Where to begin. I've started this blog at a crossroad: the end of my first chapter in Northern Greece and the beginning of a very uncertain, but very exciting future. For the past couple months, my boyfriend Charlie and I have been living out of a hotel in the small village of Arnea. I mean tiny. Charlie is here for his job as an engineer, and I've been keeping myself busy with my position as editor and social media marketer for The Gutsy Traveler. Lucky for me, my jobs allows me to work from wherever.
It has been an incredible and eye-opening experience for so many different reasons. One, we are living in a country with a failing economy. Two, our "home" is a teeny-tiny hotel room with just a bed. Three, not much happens in this sleepy town--so we have become quite the spectacle for the locals. Especially Charlie who towers over everyone at 6'5". Four, we can't communicate with most of the people here. Lastly (and most importantly), we get to spend our weekends exploring the most beautiful, picturesque landscapes and historical sites you can imagine.
You learn a lot about yourself when you are forced out of your comfort zone, and you get lots of thinking done when you spend your days observing, not talking. Not to mention you definitely know you are compatible with your significant other if you can live in such close quarters for that long.
We have spent hours driving through rural Greece, observing beautiful villas next to fields of olive trees one moment, and boarded-up businesses and homes the next. The good and the bad.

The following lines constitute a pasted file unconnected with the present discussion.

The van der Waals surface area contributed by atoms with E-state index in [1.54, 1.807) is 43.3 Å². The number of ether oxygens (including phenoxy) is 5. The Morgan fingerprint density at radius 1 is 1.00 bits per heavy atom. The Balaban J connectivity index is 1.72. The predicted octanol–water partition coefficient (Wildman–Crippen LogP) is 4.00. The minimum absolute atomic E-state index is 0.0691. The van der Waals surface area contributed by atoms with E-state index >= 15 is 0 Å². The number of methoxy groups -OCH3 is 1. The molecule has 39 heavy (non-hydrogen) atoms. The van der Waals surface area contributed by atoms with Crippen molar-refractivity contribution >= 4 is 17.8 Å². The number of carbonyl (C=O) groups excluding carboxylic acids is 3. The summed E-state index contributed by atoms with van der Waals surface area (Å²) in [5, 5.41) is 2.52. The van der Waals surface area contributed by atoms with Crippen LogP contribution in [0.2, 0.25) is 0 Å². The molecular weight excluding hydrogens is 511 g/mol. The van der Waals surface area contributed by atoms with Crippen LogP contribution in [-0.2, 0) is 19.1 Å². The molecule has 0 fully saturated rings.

But the memories that we take away from this experience are the ones spent in awe of the natural beauty that Greece has to offer. The sandy beaches with ocean-smoothed rocks, the beautiful river running through the town of Edessa before cascading off the cliff into a roaring waterfall, the gorgeous monasteries nestled thousands of feet up in the cliffs of Meteora, and the seaside promenade of bustling Thessaloniki--the cultural capital of Greece. (You can read more about my experience in Thessaloniki on The Gutsy Traveler.)
The only thing missing from this experience was Daisy, since the hotel wouldn't allow us to bring her. Every picture I took felt a little incomplete (if you follow me on Instagram, you know what I mean). But with an abundance of strays to feed and care for, I made lots of Greek friends, just of the four-legged variety. Nevertheless, there is no way I am ever going to leave Daisy for this long again. When you are used to having a furry companion 24/7, there is no going back. Atleast it was comforting to know she was in good hands with Charlie's parents.
We don't know where the company will be sending Charlie after the holidays--maybe Turkey or someplace else in Greece. Not knowing is definitely something I find hard to swallow, but if this experience has taught me anything it is that you just have to go with it.
In about a weeks time, I will be back in the states or as I think of it now, the land of Sushi, Mexican food, automatic transmissions and television in English. Back to my pup, friends and family--and ready to take on whatever adventure comes next.
Stay tuned for my upcoming photo series of Greek animals.